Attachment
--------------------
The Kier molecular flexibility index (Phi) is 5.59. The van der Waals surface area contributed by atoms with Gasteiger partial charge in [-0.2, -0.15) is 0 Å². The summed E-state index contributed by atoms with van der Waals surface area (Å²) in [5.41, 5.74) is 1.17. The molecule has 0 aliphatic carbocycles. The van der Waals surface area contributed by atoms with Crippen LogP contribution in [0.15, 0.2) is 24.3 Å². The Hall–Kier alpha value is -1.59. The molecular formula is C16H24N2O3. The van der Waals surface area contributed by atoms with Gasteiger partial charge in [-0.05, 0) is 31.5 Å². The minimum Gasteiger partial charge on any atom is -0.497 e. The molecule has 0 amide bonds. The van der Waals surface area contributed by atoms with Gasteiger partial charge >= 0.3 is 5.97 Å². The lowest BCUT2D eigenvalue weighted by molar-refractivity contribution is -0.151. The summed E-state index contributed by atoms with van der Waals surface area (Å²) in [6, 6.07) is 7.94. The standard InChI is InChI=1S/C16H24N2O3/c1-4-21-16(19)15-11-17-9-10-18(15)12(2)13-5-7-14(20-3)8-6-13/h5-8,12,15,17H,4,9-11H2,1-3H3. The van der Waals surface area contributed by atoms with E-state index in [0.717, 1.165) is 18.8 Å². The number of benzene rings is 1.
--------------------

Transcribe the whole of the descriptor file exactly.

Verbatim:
The Kier molecular flexibility index (Phi) is 5.59. The van der Waals surface area contributed by atoms with Gasteiger partial charge in [-0.2, -0.15) is 0 Å². The summed E-state index contributed by atoms with van der Waals surface area (Å²) in [5.41, 5.74) is 1.17. The molecule has 0 aliphatic carbocycles. The van der Waals surface area contributed by atoms with Crippen LogP contribution in [0.15, 0.2) is 24.3 Å². The Hall–Kier alpha value is -1.59. The molecular formula is C16H24N2O3. The van der Waals surface area contributed by atoms with Gasteiger partial charge in [-0.05, 0) is 31.5 Å². The minimum Gasteiger partial charge on any atom is -0.497 e. The molecule has 0 amide bonds. The van der Waals surface area contributed by atoms with Gasteiger partial charge >= 0.3 is 5.97 Å². The lowest BCUT2D eigenvalue weighted by molar-refractivity contribution is -0.151. The summed E-state index contributed by atoms with van der Waals surface area (Å²) in [6, 6.07) is 7.94. The standard InChI is InChI=1S/C16H24N2O3/c1-4-21-16(19)15-11-17-9-10-18(15)12(2)13-5-7-14(20-3)8-6-13/h5-8,12,15,17H,4,9-11H2,1-3H3. The van der Waals surface area contributed by atoms with E-state index in [0.717, 1.165) is 18.8 Å². The number of benzene rings is 1.